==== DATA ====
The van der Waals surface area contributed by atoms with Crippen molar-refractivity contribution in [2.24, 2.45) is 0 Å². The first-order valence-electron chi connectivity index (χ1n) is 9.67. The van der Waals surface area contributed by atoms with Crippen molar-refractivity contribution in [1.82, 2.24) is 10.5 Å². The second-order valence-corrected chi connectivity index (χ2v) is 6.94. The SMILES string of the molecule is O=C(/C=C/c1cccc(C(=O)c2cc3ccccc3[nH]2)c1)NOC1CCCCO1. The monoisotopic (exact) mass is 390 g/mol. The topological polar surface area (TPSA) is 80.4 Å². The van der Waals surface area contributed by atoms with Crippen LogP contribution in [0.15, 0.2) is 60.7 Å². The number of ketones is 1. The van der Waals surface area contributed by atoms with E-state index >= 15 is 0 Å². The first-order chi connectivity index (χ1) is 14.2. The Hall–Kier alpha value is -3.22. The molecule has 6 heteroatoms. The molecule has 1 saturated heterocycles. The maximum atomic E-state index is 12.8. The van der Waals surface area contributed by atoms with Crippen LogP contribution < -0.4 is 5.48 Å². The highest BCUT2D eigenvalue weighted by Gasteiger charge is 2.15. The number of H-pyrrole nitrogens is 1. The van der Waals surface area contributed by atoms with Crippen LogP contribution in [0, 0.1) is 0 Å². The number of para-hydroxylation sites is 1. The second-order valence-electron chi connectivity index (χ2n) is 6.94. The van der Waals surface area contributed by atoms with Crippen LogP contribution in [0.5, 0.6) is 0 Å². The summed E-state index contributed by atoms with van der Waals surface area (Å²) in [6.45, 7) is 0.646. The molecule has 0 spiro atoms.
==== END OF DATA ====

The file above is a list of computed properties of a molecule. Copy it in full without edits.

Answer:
The van der Waals surface area contributed by atoms with Crippen molar-refractivity contribution in [2.24, 2.45) is 0 Å². The first-order valence-electron chi connectivity index (χ1n) is 9.67. The van der Waals surface area contributed by atoms with Crippen molar-refractivity contribution in [1.82, 2.24) is 10.5 Å². The second-order valence-corrected chi connectivity index (χ2v) is 6.94. The SMILES string of the molecule is O=C(/C=C/c1cccc(C(=O)c2cc3ccccc3[nH]2)c1)NOC1CCCCO1. The monoisotopic (exact) mass is 390 g/mol. The topological polar surface area (TPSA) is 80.4 Å². The van der Waals surface area contributed by atoms with Crippen LogP contribution in [0.15, 0.2) is 60.7 Å². The number of ketones is 1. The van der Waals surface area contributed by atoms with E-state index >= 15 is 0 Å². The first-order chi connectivity index (χ1) is 14.2. The Hall–Kier alpha value is -3.22. The molecule has 6 heteroatoms. The molecule has 1 saturated heterocycles. The maximum atomic E-state index is 12.8. The van der Waals surface area contributed by atoms with Crippen LogP contribution < -0.4 is 5.48 Å². The highest BCUT2D eigenvalue weighted by Gasteiger charge is 2.15. The number of H-pyrrole nitrogens is 1. The van der Waals surface area contributed by atoms with Crippen LogP contribution in [0, 0.1) is 0 Å². The number of para-hydroxylation sites is 1. The second-order valence-electron chi connectivity index (χ2n) is 6.94. The van der Waals surface area contributed by atoms with Crippen LogP contribution in [0.5, 0.6) is 0 Å². The summed E-state index contributed by atoms with van der Waals surface area (Å²) in [6.45, 7) is 0.646. The molecule has 0 spiro atoms.